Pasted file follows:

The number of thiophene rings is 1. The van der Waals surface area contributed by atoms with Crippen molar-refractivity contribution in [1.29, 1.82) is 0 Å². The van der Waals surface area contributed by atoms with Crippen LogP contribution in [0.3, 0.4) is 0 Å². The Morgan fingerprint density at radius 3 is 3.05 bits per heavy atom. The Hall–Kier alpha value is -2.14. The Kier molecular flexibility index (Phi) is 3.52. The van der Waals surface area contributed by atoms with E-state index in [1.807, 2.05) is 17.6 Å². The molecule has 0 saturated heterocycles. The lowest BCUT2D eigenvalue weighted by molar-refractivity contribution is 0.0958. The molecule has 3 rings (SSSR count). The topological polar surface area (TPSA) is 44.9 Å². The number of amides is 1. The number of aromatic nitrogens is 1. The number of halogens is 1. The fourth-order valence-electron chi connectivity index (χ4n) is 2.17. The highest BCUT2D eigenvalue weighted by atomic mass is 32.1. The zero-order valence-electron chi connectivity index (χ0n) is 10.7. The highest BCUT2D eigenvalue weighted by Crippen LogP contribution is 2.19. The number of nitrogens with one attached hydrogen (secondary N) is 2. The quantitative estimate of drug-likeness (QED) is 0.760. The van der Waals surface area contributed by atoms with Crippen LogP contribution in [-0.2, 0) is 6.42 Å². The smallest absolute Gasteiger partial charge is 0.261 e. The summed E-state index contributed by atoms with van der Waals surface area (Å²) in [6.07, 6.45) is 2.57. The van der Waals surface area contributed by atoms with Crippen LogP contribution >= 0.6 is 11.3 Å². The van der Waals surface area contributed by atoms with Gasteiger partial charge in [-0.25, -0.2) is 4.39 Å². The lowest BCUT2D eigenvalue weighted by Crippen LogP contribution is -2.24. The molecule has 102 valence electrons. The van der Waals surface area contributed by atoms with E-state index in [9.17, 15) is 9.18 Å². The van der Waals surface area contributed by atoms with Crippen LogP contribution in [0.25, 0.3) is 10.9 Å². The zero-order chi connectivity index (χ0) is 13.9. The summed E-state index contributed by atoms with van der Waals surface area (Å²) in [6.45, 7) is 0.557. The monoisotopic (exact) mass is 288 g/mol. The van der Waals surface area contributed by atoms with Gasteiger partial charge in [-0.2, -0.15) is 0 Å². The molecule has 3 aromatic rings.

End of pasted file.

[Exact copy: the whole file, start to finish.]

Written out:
The number of thiophene rings is 1. The van der Waals surface area contributed by atoms with Crippen molar-refractivity contribution in [1.29, 1.82) is 0 Å². The van der Waals surface area contributed by atoms with Crippen LogP contribution in [0.3, 0.4) is 0 Å². The Morgan fingerprint density at radius 3 is 3.05 bits per heavy atom. The Hall–Kier alpha value is -2.14. The Kier molecular flexibility index (Phi) is 3.52. The van der Waals surface area contributed by atoms with E-state index in [1.807, 2.05) is 17.6 Å². The molecule has 0 saturated heterocycles. The lowest BCUT2D eigenvalue weighted by molar-refractivity contribution is 0.0958. The molecule has 3 rings (SSSR count). The topological polar surface area (TPSA) is 44.9 Å². The number of amides is 1. The number of aromatic nitrogens is 1. The number of halogens is 1. The fourth-order valence-electron chi connectivity index (χ4n) is 2.17. The highest BCUT2D eigenvalue weighted by atomic mass is 32.1. The zero-order valence-electron chi connectivity index (χ0n) is 10.7. The highest BCUT2D eigenvalue weighted by Crippen LogP contribution is 2.19. The number of nitrogens with one attached hydrogen (secondary N) is 2. The quantitative estimate of drug-likeness (QED) is 0.760. The van der Waals surface area contributed by atoms with Crippen LogP contribution in [-0.2, 0) is 6.42 Å². The smallest absolute Gasteiger partial charge is 0.261 e. The summed E-state index contributed by atoms with van der Waals surface area (Å²) in [6.07, 6.45) is 2.57. The van der Waals surface area contributed by atoms with Crippen LogP contribution >= 0.6 is 11.3 Å². The van der Waals surface area contributed by atoms with Gasteiger partial charge in [-0.25, -0.2) is 4.39 Å². The lowest BCUT2D eigenvalue weighted by Crippen LogP contribution is -2.24. The molecule has 102 valence electrons. The van der Waals surface area contributed by atoms with E-state index in [9.17, 15) is 9.18 Å². The van der Waals surface area contributed by atoms with Crippen LogP contribution in [0.25, 0.3) is 10.9 Å². The zero-order chi connectivity index (χ0) is 13.9. The summed E-state index contributed by atoms with van der Waals surface area (Å²) in [6.45, 7) is 0.557. The monoisotopic (exact) mass is 288 g/mol. The van der Waals surface area contributed by atoms with Gasteiger partial charge in [-0.2, -0.15) is 0 Å². The molecule has 3 aromatic rings.